Secretary of Labor and Employment Rosalinda Dimapilis-Baldoz issued the statement below following a meeting with Hong Kong Secretary of Labor and Welfare Matthew Cheung Kin-chung at the Hong Kong Convention and Exhibition Center, in Hong Kong, where Baldoz is on a two-day official visit; August 8, 2015.
“I have met with Hong Kong Secretary of Labor and Welfare Matthew Cheung Kin-chung to discuss a host of important issues concerning our overseas Filipino workers in Hong Kong. The meeting took place in the course of a two-day official visit to assess the situation of our OFWs in the Hong Kong Special Administrative Region.
“This is the first time that I have met with Hong Kong’s top labor and welfare official and our meeting was very cordial and encouraging. It was a break-through meeting and provided us the opportunity to exchange views on a range of issues pertaining to our OFWs in Hong Kong who are mostly household service workers.
“I have informed Mr. Cheung of the background of our migration policy and the direction that the Philippines is taking to strengthen the promotion and protection of the safety and welfare of our OFWs, particularly household service workers who are in vulnerable occupation.
“I expressed my sincere appreciation to Hong Kong for hosting close to 180,000 of our OFWs, which is 53 percent of Hong Kong’s foreign household service workers population, and for the Hong Kong government’s continued support to our Philippine Consulate General and the Philippine Overseas Labor Office, especially concerning Filipino household service workers, through the establishment of a technical working group which includes as members representatives of the Labor and Immigration departments and the Employment Agencies Administration which regulates and supervises Hong Kong employment agencies.
“I emphasized that our policy is moving towards a higher level of standards for ethical, fair, and legal migration and for very transparent policies and processes and deploying only quality workers to quality employers in any labor market to ensure high level of protection and welfare.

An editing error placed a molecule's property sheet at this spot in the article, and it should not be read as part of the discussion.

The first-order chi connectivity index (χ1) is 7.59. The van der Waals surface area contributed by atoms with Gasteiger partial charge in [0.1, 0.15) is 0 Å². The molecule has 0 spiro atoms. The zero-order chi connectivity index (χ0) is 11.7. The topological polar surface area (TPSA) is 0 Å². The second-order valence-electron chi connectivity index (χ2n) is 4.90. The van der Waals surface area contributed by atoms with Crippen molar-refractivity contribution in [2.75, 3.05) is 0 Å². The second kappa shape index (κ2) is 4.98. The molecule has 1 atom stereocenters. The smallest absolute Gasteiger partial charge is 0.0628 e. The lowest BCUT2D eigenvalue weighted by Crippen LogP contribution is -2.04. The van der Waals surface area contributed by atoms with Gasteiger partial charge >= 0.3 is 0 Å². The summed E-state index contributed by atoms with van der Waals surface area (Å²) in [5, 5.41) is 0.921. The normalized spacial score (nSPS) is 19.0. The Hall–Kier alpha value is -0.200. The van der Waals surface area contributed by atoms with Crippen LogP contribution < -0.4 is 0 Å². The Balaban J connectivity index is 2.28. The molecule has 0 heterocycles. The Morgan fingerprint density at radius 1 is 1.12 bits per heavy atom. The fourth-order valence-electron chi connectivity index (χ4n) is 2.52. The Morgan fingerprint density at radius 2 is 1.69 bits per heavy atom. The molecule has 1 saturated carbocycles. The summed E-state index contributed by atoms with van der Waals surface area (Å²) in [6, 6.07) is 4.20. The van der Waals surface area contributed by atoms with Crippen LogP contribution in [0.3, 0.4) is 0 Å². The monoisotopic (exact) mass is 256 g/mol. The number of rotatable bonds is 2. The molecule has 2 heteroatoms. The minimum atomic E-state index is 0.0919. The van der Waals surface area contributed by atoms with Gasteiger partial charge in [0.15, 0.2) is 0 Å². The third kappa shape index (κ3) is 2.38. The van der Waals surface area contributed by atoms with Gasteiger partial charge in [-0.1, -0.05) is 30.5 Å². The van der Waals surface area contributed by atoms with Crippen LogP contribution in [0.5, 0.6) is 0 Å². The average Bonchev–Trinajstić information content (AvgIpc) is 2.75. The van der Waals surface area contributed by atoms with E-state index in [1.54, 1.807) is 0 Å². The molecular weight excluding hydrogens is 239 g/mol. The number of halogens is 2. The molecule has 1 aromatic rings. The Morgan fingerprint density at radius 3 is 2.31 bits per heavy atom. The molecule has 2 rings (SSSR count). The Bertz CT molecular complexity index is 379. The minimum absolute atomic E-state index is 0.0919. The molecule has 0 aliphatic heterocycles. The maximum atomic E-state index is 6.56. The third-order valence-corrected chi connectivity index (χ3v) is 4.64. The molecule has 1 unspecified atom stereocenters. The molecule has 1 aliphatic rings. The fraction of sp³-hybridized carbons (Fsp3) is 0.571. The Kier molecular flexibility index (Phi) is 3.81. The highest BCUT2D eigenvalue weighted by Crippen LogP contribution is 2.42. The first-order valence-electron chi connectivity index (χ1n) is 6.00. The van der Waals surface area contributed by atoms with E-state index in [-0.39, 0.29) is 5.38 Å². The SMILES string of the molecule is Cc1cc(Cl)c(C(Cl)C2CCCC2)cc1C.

“During our meeting, I raised the issue of excessive fees and charges in the guise of training fees and the like being collected from OFWs which put them in debt bondage that defeats their purpose of working abroad. I also explained the background of the no placement fee policy being implemented by the Philippines for overseas household service workers, as well as the 2006 Household Service Workers’ Reform Package which I initiated as then Administrator of the Philippine Overseas Employment Administration. I also informed Mr. Cheung that this reform package, including the rules and regulations of the POEA, is undergoing a comprehensive review and being updated to conform to the realities of the times.
“I also raised the concern over the salaries and living conditions of our household service workers in Hong Kong, as well as the need of our OFWs for stronger protection from various abuses by some employers. I also expressed concern on Hong Kong’s two-weeks’ rule and hoped it can be reviewed and extended.
“Mr. Cheung acknowledged the immense contribution of OFWs to Hong Kong in elderly and child care and in releasing/allowing Hong Kong women to join the labor market. He provided me the background of Hong Kong’s policy of protection for foreign domestic helpers and the need to maintain such policy. He enumerated Hong Kong’s labour protection and support services available to foreign domestic workers and said Hong Kong has a comprehensive wage, health, and social benefits coverage for foreign domestic workers. He acknowledged that excessive collection of fees and charges is a mutual concern. He also emphasized that Hong Kong does not tolerate any abuse of foreign workers and said the Hong Kong government is very serious about violations of its laws, rules, and regulations, particularly against women.
“We have discussed possible ways to address these concerns and agreed that both sides should work together in strengthening mechanisms that will lead to solutions of the problems.
“We have agreed to exchange information and intelligence on specific cases and step up collaborative efforts to raise awareness and knowledge of workers, stakeholders, and the public on the migration realities and processes. Both sides committed to provide each other a schedule of allowable fees and charges that will be disseminated to the workers and the public to minimize, if not prevent, abuses. We also agreed to work together to encourage victims to come forward and avail of existing remedies on complaints.
“Mr. Cheung, finally, extended an invitation to convene and host a high-level meeting between labor officials of Hong Kong and the Philippines in the first quarter of next year to build on the progress of collaborative and coordinative efforts and to further discuss matters of concerning household service workers.”